Internet of Things Timeline

Pax Technica: How the Internet of Things May Set Us Free or Lock Us Up (Yale Press, 2015),

Surveillance and censorship, creativity and altruism. The internet of things is the last best chance to build an open society. This timeline covers over 134 events and includes some credible predictions and likely milestones in the years ahead. It covers a range of social and engineering events related broadly to the development of device networks, and can be sorted by categories such as: drones and satellites, types of innovations, security, network trends, culture, politics and policy, and technical standards. Suggestions for new entries welcome, please send them to Phil Howard (pnhoward((at))

1961-01-01 00:00:00

The First Wearable Computer

American mathematician Edward O. Thorpe, together with mathematician Claude Shannon invented the world's first wearable computer. The cigarette pack-sized device was made to predict the motion of roulette wheels.

1961-11-21 00:00:00

The First Permanent "Internet" Link Established

American universities UCLA and Stanford Research Institute were connected with the first permanent link of ARPANET, the precursor to the Internet. About a month earlier, on 29 Oct 1969, the first message was sent from UCLA to Stanford via computers by UCLA student programmer Charley Kline.

1962-01-10 00:00:00

The Origins of Cloud Computing

American psychologist and computer scientist Dr. Joseph Carl Robnett Licklider wrote a series of memos exploring his idea of an “intergalactic computer network”. He imagined a system of computers connected to one another, and a space where all the data is available for everyone from anywhere. This idea paved the way to the creation of online banking interfaces, digital libraries, and cloud computing.

1976-01-01 00:00:00

The First Chip Card

French inventor Philip Moreno demonstrated that a plastic card with a computer chip embedded in it can be used for electronic payments. Moreno is generally credited with inventing the smart card, which he called la carte à puce (“the flea card”). The card took eight years to become popular in France, and even longer to become widespread elsewhere. The first trials of ATM bank cards with chips were successfully conducted in 1984.

1979-01-01 00:00:00

The First Form of Online Shopping

British inventor and entrepreneur Michael Aldrich demonstrated real-time transaction processing by connecting a domestic television set to a computer by a telephone line. He called his invention teleshopping. It was a centralized, two-way online system, which transmitted real-time information, similar to how airport schedules are displayed nowadays.

1980-01-01 00:00:00

Metcalfe's Law

Metcalfe's law was presented, stating that the value of a network is the square of the number of connected nodes (n2). In the 1980s, the law referred to telephones and fax networks, but with the spread of the internet, it carried over to users and networks. The logic is that a single node is worth nothing, but every additional device increases greatly the total value of the network by introducing multiple new connections. The law can be used to illustrate the possible growth with the development of IoT.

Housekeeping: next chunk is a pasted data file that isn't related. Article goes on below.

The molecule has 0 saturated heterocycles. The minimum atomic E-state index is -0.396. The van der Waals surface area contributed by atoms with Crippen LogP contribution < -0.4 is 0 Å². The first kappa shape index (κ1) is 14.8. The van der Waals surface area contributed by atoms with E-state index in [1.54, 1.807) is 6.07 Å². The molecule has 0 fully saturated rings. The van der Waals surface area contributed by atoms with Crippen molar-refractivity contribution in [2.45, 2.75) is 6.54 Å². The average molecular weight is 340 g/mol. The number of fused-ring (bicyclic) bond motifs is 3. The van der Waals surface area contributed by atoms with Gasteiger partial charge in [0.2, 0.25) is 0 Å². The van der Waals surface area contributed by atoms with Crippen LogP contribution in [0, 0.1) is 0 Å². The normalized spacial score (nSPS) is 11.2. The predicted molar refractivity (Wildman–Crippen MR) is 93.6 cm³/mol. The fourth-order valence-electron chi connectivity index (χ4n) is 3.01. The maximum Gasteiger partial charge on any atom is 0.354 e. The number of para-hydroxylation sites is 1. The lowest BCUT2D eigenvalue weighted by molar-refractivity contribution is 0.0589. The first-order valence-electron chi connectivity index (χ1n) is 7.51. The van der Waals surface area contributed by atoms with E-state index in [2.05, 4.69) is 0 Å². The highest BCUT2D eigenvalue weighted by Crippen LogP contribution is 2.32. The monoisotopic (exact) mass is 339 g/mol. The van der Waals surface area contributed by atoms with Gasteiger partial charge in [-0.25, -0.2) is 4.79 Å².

1981-01-01 00:00:00

The First Wearable General-Purpose Computer

American researcher Steve Mann designed and built a wearable multimedia computer with wireless capabilities. The laptop had not yet been invented, so a battery-operated computer was a novelty. The computer also had imaging capabilities. Mann carried the system in a backpack, and had a CRT display on the helmet. He carried a lamp to be able to take pictures in the dark.

1982-03-01 00:00:00

TCP/IP Set as Standard

The US Department of Defense declared TCP/IP as the standard for all military computer networking. TCP/IP is a set of communication protocols used on computer networks, providing end-to-end connectivity for computers.

1982-09-01 00:00:00

The Internet Coke Machine

Four graduate students at the Carnegie Mellon University's School of Computer Science installed micro switches in the soda vending machine to be able to check from their desks whether the machine was stocked with drinks. This was the first Internet-connected appliance in the world.

1983-01-23 00:00:00

Radio Frequency Identification Technology

Inventor Charles Walton first patented the Radio Frequency Identification (RFID) device. The device, consisting of a small chip and an antenna, is used to transfer data wirelessly between connected objects. The technology was first developed for espionage in 1945.

1990-09-01 00:00:00

The First Electronic System to Track Staff Movement

Olivetti invented an electronic badge system to track the movement of staff. The badge transmits infrared signals, which are picked up by sensors throughout the building.

1990-10-08 00:00:00

The Internet Toaster

Computer scientists John Romkey and Simon Hackett connected a toaster to the Internet, making it the first device controlled over the Internet. Using TCP/IP connection, the toaster could be turned on and off. The darkness of the toast depended on how long the toaster was on. A human being still had to insert the bread. A year later, a robotic arm was added to pick up and insert the slice of bread. The arm could also be controlled from the Internet.

1993-06-24 00:00:00

The First Live Concert on the Internet

Severe Tire Damage, a garage rock band from Palo Alto, California, performed the first concert live on the Internet. The band played on the patio of Xerox PARC in California, while viewers as far away as Australia reportedly watched the concert streaming online.

1993-11-01 00:00:00

The World's First Webcam